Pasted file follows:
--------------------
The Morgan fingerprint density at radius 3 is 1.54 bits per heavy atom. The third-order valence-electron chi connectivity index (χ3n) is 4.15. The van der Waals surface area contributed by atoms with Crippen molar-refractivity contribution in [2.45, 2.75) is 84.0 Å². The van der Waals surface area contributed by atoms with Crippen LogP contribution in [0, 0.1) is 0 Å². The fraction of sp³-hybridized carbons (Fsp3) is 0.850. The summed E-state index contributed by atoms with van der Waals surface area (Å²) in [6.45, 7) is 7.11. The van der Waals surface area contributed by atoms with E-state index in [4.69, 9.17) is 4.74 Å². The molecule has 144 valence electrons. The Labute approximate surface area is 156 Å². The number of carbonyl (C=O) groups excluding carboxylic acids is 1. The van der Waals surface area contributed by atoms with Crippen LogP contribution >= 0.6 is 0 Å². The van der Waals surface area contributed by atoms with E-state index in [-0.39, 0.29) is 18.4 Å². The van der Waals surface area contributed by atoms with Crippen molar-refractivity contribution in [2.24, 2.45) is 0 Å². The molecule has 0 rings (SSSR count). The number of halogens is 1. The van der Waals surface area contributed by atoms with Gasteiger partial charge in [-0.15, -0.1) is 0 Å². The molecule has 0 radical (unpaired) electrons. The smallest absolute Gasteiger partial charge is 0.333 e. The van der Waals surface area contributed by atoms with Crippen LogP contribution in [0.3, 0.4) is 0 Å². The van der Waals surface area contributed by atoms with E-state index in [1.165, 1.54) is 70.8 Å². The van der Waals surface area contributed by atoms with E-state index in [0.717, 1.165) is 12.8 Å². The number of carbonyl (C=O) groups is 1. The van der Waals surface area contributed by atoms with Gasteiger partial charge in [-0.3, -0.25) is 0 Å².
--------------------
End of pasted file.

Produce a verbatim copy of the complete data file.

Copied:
The Morgan fingerprint density at radius 3 is 1.54 bits per heavy atom. The third-order valence-electron chi connectivity index (χ3n) is 4.15. The van der Waals surface area contributed by atoms with Crippen molar-refractivity contribution in [2.45, 2.75) is 84.0 Å². The van der Waals surface area contributed by atoms with Crippen LogP contribution in [0, 0.1) is 0 Å². The fraction of sp³-hybridized carbons (Fsp3) is 0.850. The summed E-state index contributed by atoms with van der Waals surface area (Å²) in [6.45, 7) is 7.11. The van der Waals surface area contributed by atoms with E-state index in [4.69, 9.17) is 4.74 Å². The molecule has 144 valence electrons. The Labute approximate surface area is 156 Å². The number of carbonyl (C=O) groups excluding carboxylic acids is 1. The van der Waals surface area contributed by atoms with Crippen LogP contribution >= 0.6 is 0 Å². The van der Waals surface area contributed by atoms with E-state index in [-0.39, 0.29) is 18.4 Å². The van der Waals surface area contributed by atoms with Crippen molar-refractivity contribution in [2.24, 2.45) is 0 Å². The molecule has 0 rings (SSSR count). The number of halogens is 1. The van der Waals surface area contributed by atoms with Gasteiger partial charge in [-0.15, -0.1) is 0 Å². The molecule has 0 radical (unpaired) electrons. The smallest absolute Gasteiger partial charge is 0.333 e. The van der Waals surface area contributed by atoms with Crippen LogP contribution in [0.3, 0.4) is 0 Å². The van der Waals surface area contributed by atoms with E-state index in [1.165, 1.54) is 70.8 Å². The van der Waals surface area contributed by atoms with E-state index in [0.717, 1.165) is 12.8 Å². The number of carbonyl (C=O) groups is 1. The van der Waals surface area contributed by atoms with Gasteiger partial charge in [-0.3, -0.25) is 0 Å².